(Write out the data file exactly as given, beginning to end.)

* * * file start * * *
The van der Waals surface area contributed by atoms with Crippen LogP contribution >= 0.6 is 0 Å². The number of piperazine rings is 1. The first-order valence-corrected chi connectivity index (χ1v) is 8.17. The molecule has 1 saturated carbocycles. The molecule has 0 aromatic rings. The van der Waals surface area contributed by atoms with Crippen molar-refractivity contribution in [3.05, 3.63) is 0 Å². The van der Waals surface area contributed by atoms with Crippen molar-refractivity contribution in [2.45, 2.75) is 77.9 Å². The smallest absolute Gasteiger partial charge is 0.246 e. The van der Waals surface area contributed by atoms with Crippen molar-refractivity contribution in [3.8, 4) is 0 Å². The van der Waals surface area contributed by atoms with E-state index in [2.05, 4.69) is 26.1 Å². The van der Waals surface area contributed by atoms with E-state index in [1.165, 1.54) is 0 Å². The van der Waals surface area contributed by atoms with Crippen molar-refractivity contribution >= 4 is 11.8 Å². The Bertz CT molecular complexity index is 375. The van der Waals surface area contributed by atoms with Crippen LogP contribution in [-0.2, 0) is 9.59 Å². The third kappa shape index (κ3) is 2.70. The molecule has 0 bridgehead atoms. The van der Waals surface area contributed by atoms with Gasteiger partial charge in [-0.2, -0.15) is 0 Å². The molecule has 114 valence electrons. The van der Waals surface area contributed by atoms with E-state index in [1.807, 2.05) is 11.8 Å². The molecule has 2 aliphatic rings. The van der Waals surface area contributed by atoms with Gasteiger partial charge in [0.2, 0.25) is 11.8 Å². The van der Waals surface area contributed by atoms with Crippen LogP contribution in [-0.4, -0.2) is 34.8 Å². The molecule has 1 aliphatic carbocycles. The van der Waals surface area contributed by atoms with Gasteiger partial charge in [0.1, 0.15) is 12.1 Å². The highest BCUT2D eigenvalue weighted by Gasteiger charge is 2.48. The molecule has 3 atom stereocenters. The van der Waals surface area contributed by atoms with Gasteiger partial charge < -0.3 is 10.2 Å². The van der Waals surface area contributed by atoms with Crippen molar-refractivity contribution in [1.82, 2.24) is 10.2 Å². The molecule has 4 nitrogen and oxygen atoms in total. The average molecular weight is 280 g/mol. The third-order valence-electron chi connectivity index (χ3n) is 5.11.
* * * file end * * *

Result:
The van der Waals surface area contributed by atoms with Crippen LogP contribution >= 0.6 is 0 Å². The number of piperazine rings is 1. The first-order valence-corrected chi connectivity index (χ1v) is 8.17. The molecule has 1 saturated carbocycles. The molecule has 0 aromatic rings. The van der Waals surface area contributed by atoms with Crippen molar-refractivity contribution in [3.05, 3.63) is 0 Å². The van der Waals surface area contributed by atoms with Crippen molar-refractivity contribution in [2.45, 2.75) is 77.9 Å². The smallest absolute Gasteiger partial charge is 0.246 e. The van der Waals surface area contributed by atoms with Crippen molar-refractivity contribution in [3.8, 4) is 0 Å². The van der Waals surface area contributed by atoms with E-state index in [2.05, 4.69) is 26.1 Å². The van der Waals surface area contributed by atoms with E-state index in [1.165, 1.54) is 0 Å². The van der Waals surface area contributed by atoms with Crippen molar-refractivity contribution >= 4 is 11.8 Å². The Bertz CT molecular complexity index is 375. The van der Waals surface area contributed by atoms with Crippen LogP contribution in [-0.2, 0) is 9.59 Å². The third kappa shape index (κ3) is 2.70. The molecule has 0 bridgehead atoms. The van der Waals surface area contributed by atoms with Gasteiger partial charge in [-0.2, -0.15) is 0 Å². The molecule has 114 valence electrons. The van der Waals surface area contributed by atoms with E-state index in [1.807, 2.05) is 11.8 Å². The molecule has 2 aliphatic rings. The van der Waals surface area contributed by atoms with Gasteiger partial charge in [0.2, 0.25) is 11.8 Å². The van der Waals surface area contributed by atoms with Crippen LogP contribution in [-0.4, -0.2) is 34.8 Å². The molecule has 1 aliphatic carbocycles. The van der Waals surface area contributed by atoms with Gasteiger partial charge in [0.1, 0.15) is 12.1 Å². The highest BCUT2D eigenvalue weighted by Gasteiger charge is 2.48. The molecule has 3 atom stereocenters. The van der Waals surface area contributed by atoms with Gasteiger partial charge < -0.3 is 10.2 Å². The van der Waals surface area contributed by atoms with Crippen molar-refractivity contribution in [1.82, 2.24) is 10.2 Å². The molecule has 4 nitrogen and oxygen atoms in total. The average molecular weight is 280 g/mol. The third-order valence-electron chi connectivity index (χ3n) is 5.11.